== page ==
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Rape, How Funny Is It?

Quick Now: What Has 2 Million Victims, Turns Passive Men Violent, Spreads HIV and Could Be Stopped Overnight? If You Said 'Prison Rape,' You're in on the Joke.

November 03, 2002|Fred Dickey | Fred Dickey last wrote for the magazine about activist Tammy Bruce.

Just ask Cal Skinner, the former Illinois legislator who pushed for prison reforms. His opponent in the 2000 primary election accused him of being more interested in convicts than in constituents, and he was defeated. Skinner says his greatest frustration, however, was his inability to push through effective laws aimed at stopping prison rape in Illinois. That result is mirrored in other states where legislation also generally fails, he says. "There's no lobbyist crusading against prison rape. For a lawmaker, it's a mission without political reward."

Sacramento is silent on the issue. An official with the California Senate's Public Safety Committee, who asked not to be identified, says that he can't recall any bills introduced on the subject.

Congress is considering action against rape in the form of "The Prison Rape Reduction Act," which has strong bipartisan support. Whether President Bush signs it into law or not is still an open question. The bill, which applies to both state and federal prisons, requires the Justice Department to create a clearinghouse for statistics on prison rape nationwide, ties federal funding for prisons to levels of rape occurrences, provides a hotline for victims and creates a training program for corrections officials. It's not exactly a Magna Carta on the subject, but, as Schiraldi says, "It's a start."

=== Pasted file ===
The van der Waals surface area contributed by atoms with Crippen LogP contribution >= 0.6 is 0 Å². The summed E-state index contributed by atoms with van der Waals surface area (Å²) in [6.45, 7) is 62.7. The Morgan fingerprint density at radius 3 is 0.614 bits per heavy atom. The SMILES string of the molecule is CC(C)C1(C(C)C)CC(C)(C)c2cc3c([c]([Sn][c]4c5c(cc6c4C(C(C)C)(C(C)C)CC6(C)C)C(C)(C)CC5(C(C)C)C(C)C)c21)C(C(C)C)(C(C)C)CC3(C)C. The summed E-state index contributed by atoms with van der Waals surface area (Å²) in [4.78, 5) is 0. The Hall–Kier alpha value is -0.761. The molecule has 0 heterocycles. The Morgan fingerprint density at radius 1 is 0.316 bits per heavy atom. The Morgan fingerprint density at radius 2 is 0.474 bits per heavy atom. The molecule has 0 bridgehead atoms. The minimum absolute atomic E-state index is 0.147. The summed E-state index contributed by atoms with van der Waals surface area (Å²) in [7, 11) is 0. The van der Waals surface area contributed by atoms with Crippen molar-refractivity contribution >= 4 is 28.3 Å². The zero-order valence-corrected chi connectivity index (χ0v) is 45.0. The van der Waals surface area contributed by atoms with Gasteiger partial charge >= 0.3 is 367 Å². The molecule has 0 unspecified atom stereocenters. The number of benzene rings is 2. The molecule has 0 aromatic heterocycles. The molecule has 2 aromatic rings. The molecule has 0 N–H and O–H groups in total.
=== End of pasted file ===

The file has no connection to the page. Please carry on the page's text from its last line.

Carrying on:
When prison rapes occur, responsibility for prosecuting perpetrators falls on local district attorneys. The problem is, Schiraldi says, that D.A.s are often loath to file charges because those prosecutions could be seen as coming to the defense of criminals. And in most jurisdictions, spending local tax money to protect criminals, even if they're victims, becomes a politically risky act.

Consequently, the main hope for convicts who believe they have been wronged has always been the courts. However, because inmates often have to serve as their own attorneys, the barriers are high, James Robertson says. For an inmate to prove a violation of the 8th Amendment ban on cruel and unusual punishment, for example, he must show that the prison staff practiced deliberate indifference, which is exceedingly difficult. Historically, inmates file lawsuits in federal courts because they distrust state courts. However, the federal Prison Litigation Reform Act of 1996 makes it much more difficult to prevail in federal court, often leaving inmates feeling as if they have no place to go for legal protection.

Forcing prisoners to seek shelter from "cruel and unusual punishment" at the hands of other prisoners is itself an indictment of the American justice system, Vincent Schiraldi says. Or, as the Russian writer Fyodor Dostoevsky said more pointedly in "The House of the Dead," a novel based upon the four years he served for sedition in Russia's abysmal 19th century prisons: The degree to which a society is civilized can be judged by entering its prisons.

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